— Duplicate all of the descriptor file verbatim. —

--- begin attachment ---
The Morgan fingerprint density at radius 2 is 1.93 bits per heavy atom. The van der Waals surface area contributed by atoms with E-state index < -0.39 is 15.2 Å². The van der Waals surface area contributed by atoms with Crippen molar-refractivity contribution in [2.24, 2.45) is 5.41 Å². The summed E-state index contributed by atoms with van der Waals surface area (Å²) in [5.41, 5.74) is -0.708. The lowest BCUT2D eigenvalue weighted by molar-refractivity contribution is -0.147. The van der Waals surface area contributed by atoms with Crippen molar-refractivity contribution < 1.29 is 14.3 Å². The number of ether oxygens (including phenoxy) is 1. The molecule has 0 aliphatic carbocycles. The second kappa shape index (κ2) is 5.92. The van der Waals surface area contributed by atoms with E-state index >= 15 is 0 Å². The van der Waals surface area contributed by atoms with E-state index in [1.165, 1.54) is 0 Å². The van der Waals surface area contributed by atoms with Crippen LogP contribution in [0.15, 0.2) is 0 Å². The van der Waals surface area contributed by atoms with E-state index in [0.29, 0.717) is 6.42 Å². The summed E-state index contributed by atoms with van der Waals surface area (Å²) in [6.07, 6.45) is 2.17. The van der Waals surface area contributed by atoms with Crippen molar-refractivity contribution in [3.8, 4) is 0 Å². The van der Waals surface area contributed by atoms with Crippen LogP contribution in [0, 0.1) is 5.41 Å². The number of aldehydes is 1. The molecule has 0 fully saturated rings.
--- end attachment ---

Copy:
The Morgan fingerprint density at radius 2 is 1.93 bits per heavy atom. The van der Waals surface area contributed by atoms with E-state index < -0.39 is 15.2 Å². The van der Waals surface area contributed by atoms with Crippen molar-refractivity contribution in [2.24, 2.45) is 5.41 Å². The summed E-state index contributed by atoms with van der Waals surface area (Å²) in [5.41, 5.74) is -0.708. The lowest BCUT2D eigenvalue weighted by molar-refractivity contribution is -0.147. The van der Waals surface area contributed by atoms with Crippen molar-refractivity contribution < 1.29 is 14.3 Å². The number of ether oxygens (including phenoxy) is 1. The molecule has 0 aliphatic carbocycles. The second kappa shape index (κ2) is 5.92. The van der Waals surface area contributed by atoms with E-state index >= 15 is 0 Å². The van der Waals surface area contributed by atoms with E-state index in [1.165, 1.54) is 0 Å². The van der Waals surface area contributed by atoms with Crippen LogP contribution in [0.15, 0.2) is 0 Å². The van der Waals surface area contributed by atoms with E-state index in [0.29, 0.717) is 6.42 Å². The summed E-state index contributed by atoms with van der Waals surface area (Å²) in [6.07, 6.45) is 2.17. The van der Waals surface area contributed by atoms with Crippen molar-refractivity contribution in [3.8, 4) is 0 Å². The van der Waals surface area contributed by atoms with Crippen LogP contribution in [0, 0.1) is 5.41 Å². The number of aldehydes is 1. The molecule has 0 fully saturated rings.